#Physical Therapist Value Stream. We are Force Multipliers

We interrupt my series on Physical Therapist Pet Peeves to bring you some excellent data from Health Affairs Sept edition on Virginia Mason, Collaboration Among Providers, Employers, And Health Plans to Transform Care Cut Costs And Improve Quality (abstract only, full text for subscribers only).

EIM blog reported to the  physical therapist community on the day of publication the now widely distributed WSJ article on Virginia Mason’s novel efforts to wean itself off pricey tests through the use of Physical Therapists (not physical therapy!) as front line patient access points.  It has been our belief for some time that physical therapists are truly force multipliers that achieve cost effectiveness and outcome through the consistent adherence of EBP for low back pain.  (another example is here).  There is also no question that downstream costs in imaging, pharmacy, and surgery can be realized by greater utilization of physical therapists. Fortunately, as the Health Affairs Article points out, we now have empirical evidence.

The article details the importance of the collaborative process in getting groups of providers to agree on defined clinical pathways for high cost drivers resulting in a “value stream”.  Virginia Mason’s group defines quality in terms of access, high patient satisfaction, rapid return of functioning and the use of evidence based care at an affordable price.  While we often think of EBP in terms of our own profession, the most critical point of agreement amongst collaborators is that EBP be based on a particular clinical question as opposed to the expertise of a single practitioner.  The majority of providers participating in the clinical value stream complete full course in EBP and their belief is that the first office visit where the appropriate treatment is determined and initiated is the most important step.  For low back pain, this is the job of physical therapists.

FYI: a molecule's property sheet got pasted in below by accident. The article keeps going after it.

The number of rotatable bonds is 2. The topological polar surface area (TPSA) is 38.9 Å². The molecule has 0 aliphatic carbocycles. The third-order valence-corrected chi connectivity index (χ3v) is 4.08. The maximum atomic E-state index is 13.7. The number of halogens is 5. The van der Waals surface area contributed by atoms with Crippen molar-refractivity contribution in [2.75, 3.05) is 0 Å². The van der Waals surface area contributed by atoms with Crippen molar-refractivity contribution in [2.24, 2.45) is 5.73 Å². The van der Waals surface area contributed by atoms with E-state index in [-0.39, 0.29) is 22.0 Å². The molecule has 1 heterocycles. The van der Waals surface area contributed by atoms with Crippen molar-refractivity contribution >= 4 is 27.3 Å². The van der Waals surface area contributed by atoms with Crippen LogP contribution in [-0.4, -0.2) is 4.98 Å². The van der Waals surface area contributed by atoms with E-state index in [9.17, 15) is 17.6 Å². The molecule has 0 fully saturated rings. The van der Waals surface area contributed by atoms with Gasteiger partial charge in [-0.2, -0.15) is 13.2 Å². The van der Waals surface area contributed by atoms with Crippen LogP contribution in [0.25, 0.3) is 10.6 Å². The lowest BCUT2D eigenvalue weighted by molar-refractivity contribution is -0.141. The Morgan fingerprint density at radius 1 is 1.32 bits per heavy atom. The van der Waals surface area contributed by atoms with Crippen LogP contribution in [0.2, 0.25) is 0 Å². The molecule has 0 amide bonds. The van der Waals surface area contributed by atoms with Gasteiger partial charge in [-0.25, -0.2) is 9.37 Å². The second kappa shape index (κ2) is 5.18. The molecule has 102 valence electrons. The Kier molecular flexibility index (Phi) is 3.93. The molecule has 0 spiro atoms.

While much of the article points out the significant savings in value stream headache by avoiding over utilized MRI’s in the diagnosis, LBP is given ample coverage.  Rapid access to care is deemed critical in achieving correct care AND savings.  From the article:

For our back pain value stream, the use of physical therapists to perform some functions previously assigned to physicians improved Virginia Mason’s financial performance by increasing the number of patients seen and making more efficient use of physician time. Under the back pain value stream, we were able to accommodate 2,300 new patients per year, compared to 1,404 under the old system, in the same physical space. The physicians also became more efficient under the new system, with an average billing of 58.3 relative value units per day compared to 28.1 relative value units per day under the old system. Relative value units are the basis for physician payment under fee-for- service, so they represent an estimate of revenue generated.